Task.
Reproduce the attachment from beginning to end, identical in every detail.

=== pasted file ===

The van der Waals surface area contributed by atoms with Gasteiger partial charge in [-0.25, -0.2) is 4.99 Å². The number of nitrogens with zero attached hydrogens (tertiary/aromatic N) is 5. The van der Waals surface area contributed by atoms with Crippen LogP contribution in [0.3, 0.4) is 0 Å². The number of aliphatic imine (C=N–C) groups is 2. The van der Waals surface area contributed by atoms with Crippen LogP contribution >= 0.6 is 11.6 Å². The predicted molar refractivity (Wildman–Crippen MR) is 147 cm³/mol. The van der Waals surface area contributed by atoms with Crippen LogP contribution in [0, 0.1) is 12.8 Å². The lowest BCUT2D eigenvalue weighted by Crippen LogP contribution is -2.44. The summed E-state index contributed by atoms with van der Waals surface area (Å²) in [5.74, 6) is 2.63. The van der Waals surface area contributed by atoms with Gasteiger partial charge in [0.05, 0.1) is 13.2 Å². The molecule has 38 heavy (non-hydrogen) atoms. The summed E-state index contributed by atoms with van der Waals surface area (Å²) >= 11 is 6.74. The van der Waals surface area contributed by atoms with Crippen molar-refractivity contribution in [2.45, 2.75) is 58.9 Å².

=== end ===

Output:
The van der Waals surface area contributed by atoms with Gasteiger partial charge in [-0.25, -0.2) is 4.99 Å². The number of nitrogens with zero attached hydrogens (tertiary/aromatic N) is 5. The van der Waals surface area contributed by atoms with Crippen LogP contribution in [0.3, 0.4) is 0 Å². The number of aliphatic imine (C=N–C) groups is 2. The van der Waals surface area contributed by atoms with Crippen LogP contribution >= 0.6 is 11.6 Å². The predicted molar refractivity (Wildman–Crippen MR) is 147 cm³/mol. The van der Waals surface area contributed by atoms with Crippen LogP contribution in [0, 0.1) is 12.8 Å². The lowest BCUT2D eigenvalue weighted by Crippen LogP contribution is -2.44. The summed E-state index contributed by atoms with van der Waals surface area (Å²) in [5.74, 6) is 2.63. The van der Waals surface area contributed by atoms with Gasteiger partial charge in [0.05, 0.1) is 13.2 Å². The molecule has 38 heavy (non-hydrogen) atoms. The summed E-state index contributed by atoms with van der Waals surface area (Å²) >= 11 is 6.74. The van der Waals surface area contributed by atoms with Crippen molar-refractivity contribution in [2.45, 2.75) is 58.9 Å².